By William J. Des Rochers, Fluvanna Field Officer
Things just keep getting worse for Fluvanna’s beleaguered taxpayers and Board of Supervisors. At its March 2nd meeting, the Board revealed that it did not realize that funds were not set aside for debt repayment for the fiscal year 2011 budget. As a result, taxes will have to be increased by a greater amount that originally thought, just to pay for debt service.
Some background. When the supervisors issued bonds for the new high school, they agreed to a novel repayment plan that would defer principal payments for several years. This would, according to the proponents at the time, allow the county to phase in moderate annual tax increases and avoid taxpayer sticker shock.
But there would be a price to pay. Several million dollars would be added to the total bond cost. This plan ultimately was not fully funded so the county now faces millions in additional debt costs, and the prospect of a $.15 tax hike in real estate taxes in FY2012 just for debt payments; currently the tax rate is $.54 per $100 of assessed value.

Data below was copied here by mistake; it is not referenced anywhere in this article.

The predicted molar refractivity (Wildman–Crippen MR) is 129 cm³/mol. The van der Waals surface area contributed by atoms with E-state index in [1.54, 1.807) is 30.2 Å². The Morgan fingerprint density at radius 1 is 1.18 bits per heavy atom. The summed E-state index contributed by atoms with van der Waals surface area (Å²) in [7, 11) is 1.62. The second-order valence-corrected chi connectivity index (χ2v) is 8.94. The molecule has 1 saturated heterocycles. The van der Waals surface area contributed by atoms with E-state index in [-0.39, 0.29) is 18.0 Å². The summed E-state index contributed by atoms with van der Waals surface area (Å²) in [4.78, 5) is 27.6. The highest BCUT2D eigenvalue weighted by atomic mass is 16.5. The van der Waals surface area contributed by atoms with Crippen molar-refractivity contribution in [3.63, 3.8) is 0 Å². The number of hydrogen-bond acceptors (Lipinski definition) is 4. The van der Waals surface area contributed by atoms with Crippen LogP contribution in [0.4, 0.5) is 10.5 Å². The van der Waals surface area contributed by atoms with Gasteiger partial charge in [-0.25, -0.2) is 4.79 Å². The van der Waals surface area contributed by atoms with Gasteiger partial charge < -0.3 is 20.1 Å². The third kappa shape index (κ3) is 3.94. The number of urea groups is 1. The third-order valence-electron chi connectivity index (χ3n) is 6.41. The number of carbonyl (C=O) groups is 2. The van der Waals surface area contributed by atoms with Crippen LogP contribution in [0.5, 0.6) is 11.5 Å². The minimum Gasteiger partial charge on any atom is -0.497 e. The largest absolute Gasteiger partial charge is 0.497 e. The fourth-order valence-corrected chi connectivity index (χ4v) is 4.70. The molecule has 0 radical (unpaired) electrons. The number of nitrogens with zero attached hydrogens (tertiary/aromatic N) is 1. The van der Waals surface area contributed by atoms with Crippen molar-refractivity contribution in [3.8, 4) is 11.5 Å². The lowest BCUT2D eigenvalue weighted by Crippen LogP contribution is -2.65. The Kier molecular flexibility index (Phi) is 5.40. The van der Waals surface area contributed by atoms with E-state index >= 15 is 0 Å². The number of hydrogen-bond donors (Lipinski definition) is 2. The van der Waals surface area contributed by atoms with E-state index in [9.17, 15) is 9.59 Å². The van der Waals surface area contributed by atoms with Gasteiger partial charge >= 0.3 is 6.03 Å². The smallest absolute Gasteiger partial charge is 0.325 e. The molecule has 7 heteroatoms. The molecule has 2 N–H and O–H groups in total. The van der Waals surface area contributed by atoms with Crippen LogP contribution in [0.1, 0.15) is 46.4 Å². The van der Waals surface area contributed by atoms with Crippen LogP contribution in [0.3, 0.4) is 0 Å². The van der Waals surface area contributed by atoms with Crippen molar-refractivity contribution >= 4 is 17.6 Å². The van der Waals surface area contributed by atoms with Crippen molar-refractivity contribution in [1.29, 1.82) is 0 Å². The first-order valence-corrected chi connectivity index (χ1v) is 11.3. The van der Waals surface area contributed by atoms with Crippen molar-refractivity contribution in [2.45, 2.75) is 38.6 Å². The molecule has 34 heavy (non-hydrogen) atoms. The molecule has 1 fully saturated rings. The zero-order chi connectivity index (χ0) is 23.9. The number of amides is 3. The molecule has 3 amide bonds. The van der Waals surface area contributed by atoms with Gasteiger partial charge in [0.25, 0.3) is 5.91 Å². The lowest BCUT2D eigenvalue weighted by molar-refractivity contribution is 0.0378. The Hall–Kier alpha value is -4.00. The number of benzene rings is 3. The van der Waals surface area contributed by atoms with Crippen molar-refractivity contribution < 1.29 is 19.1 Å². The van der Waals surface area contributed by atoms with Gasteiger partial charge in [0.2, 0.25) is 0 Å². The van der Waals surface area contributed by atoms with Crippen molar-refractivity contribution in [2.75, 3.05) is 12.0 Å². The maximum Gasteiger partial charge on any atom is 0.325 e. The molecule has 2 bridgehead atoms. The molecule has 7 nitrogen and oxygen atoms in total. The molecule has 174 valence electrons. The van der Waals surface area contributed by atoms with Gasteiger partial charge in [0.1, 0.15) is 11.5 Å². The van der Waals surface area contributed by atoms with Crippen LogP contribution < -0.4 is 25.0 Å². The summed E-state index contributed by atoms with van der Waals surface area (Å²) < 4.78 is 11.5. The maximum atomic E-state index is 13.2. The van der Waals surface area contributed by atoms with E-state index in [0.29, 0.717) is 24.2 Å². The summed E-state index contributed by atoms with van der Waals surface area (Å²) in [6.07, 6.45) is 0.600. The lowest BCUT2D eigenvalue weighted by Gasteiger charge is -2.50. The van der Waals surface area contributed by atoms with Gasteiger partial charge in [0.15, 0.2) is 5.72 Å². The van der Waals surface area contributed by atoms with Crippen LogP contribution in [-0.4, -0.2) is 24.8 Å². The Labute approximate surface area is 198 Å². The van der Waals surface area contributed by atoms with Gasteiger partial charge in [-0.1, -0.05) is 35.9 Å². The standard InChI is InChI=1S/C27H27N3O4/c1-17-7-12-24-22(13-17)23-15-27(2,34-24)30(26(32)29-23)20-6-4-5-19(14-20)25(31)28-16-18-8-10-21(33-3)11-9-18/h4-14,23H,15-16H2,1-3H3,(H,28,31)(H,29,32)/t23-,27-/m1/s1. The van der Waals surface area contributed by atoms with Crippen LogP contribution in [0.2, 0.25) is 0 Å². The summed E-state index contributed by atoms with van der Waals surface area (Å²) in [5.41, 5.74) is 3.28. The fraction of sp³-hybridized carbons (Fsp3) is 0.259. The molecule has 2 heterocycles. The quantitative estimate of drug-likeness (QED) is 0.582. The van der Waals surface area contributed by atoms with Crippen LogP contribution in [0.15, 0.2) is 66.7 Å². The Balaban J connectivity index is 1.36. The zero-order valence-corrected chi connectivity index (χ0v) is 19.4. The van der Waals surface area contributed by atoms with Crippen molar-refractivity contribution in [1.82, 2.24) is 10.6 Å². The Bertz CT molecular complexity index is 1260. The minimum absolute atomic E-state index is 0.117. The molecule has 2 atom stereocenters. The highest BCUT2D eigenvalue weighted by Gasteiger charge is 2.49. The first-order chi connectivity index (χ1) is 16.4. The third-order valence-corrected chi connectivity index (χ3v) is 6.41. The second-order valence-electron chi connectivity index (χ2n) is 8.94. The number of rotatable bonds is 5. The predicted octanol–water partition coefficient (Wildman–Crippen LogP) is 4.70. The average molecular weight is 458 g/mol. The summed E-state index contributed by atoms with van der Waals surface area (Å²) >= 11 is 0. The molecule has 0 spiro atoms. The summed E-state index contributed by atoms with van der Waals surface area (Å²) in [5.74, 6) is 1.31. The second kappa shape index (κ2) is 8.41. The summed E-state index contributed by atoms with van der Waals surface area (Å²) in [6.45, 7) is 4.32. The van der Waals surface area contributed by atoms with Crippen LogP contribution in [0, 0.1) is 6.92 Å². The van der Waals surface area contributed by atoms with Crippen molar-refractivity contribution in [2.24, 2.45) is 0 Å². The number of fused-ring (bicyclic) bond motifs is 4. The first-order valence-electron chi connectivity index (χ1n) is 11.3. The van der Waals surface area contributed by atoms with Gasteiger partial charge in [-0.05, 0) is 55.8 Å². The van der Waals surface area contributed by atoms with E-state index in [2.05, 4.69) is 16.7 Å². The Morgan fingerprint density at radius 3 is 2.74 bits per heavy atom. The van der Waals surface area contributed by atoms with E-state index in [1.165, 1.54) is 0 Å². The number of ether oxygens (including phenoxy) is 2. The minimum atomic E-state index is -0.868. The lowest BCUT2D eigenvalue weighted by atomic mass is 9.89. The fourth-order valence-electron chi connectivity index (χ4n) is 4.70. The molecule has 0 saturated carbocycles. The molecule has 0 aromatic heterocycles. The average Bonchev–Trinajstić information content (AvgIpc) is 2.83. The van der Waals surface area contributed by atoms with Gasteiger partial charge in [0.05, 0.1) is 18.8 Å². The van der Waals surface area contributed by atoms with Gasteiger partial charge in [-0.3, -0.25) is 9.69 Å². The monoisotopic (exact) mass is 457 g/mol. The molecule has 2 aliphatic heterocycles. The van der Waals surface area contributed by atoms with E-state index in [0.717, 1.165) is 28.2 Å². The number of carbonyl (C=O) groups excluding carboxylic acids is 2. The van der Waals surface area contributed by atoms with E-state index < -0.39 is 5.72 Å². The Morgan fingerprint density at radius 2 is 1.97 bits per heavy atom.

There is a certain “deer-in-the-headlight” look about the Board right now. It has dawned on the supervisors that there is virtually no money left for anything. The current staff budget proposal allows for virtually no increases at all [save a few thousand dollars for the library]. The only other planned budget increases are for a reassessment in 2011/12, and a larger contribution for juvenile justice. The “savings account” is at an historic low.
Notwithstanding the dire financial straits, the Board did approve spending an additional $500,000 for two projects: design work for a new Fork Union firehouse, and remodeling of the first floor of the old Carysbrook library for addition office space for the Social Services department.
Budget discussions will continue through March.
William Des Rochers is the Fluvanna County Field Officer for the Free Enterprise Forum a privately funded public policy organization. If you find this report helpful, please consider supporting the Free Enterprise Forum. To learn more visit www.freeenterpriseforum.org